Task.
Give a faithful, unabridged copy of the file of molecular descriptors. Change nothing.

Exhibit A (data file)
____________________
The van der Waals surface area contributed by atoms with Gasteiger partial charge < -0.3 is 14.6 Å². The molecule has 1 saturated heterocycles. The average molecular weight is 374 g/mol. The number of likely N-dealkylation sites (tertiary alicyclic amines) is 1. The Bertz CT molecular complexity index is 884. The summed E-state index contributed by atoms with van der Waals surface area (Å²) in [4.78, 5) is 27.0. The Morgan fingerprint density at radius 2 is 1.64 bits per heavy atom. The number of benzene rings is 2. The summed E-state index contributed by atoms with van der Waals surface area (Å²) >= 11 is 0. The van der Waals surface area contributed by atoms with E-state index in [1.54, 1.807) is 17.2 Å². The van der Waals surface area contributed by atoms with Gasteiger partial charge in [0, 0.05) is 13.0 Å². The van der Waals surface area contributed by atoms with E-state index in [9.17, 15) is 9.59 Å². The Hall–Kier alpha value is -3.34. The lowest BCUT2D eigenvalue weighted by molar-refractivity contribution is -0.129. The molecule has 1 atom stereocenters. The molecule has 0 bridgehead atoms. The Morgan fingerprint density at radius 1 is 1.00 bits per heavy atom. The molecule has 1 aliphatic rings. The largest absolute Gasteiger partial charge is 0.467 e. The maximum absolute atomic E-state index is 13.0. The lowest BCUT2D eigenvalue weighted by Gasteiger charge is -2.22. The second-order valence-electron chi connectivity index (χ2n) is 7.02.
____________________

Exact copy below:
The van der Waals surface area contributed by atoms with Gasteiger partial charge < -0.3 is 14.6 Å². The molecule has 1 saturated heterocycles. The average molecular weight is 374 g/mol. The number of likely N-dealkylation sites (tertiary alicyclic amines) is 1. The Bertz CT molecular complexity index is 884. The summed E-state index contributed by atoms with van der Waals surface area (Å²) in [4.78, 5) is 27.0. The Morgan fingerprint density at radius 2 is 1.64 bits per heavy atom. The number of benzene rings is 2. The summed E-state index contributed by atoms with van der Waals surface area (Å²) >= 11 is 0. The van der Waals surface area contributed by atoms with E-state index in [1.54, 1.807) is 17.2 Å². The van der Waals surface area contributed by atoms with Gasteiger partial charge in [0, 0.05) is 13.0 Å². The van der Waals surface area contributed by atoms with E-state index in [9.17, 15) is 9.59 Å². The Hall–Kier alpha value is -3.34. The lowest BCUT2D eigenvalue weighted by molar-refractivity contribution is -0.129. The molecule has 1 atom stereocenters. The molecule has 0 bridgehead atoms. The Morgan fingerprint density at radius 1 is 1.00 bits per heavy atom. The molecule has 1 aliphatic rings. The largest absolute Gasteiger partial charge is 0.467 e. The maximum absolute atomic E-state index is 13.0. The lowest BCUT2D eigenvalue weighted by Gasteiger charge is -2.22. The second-order valence-electron chi connectivity index (χ2n) is 7.02.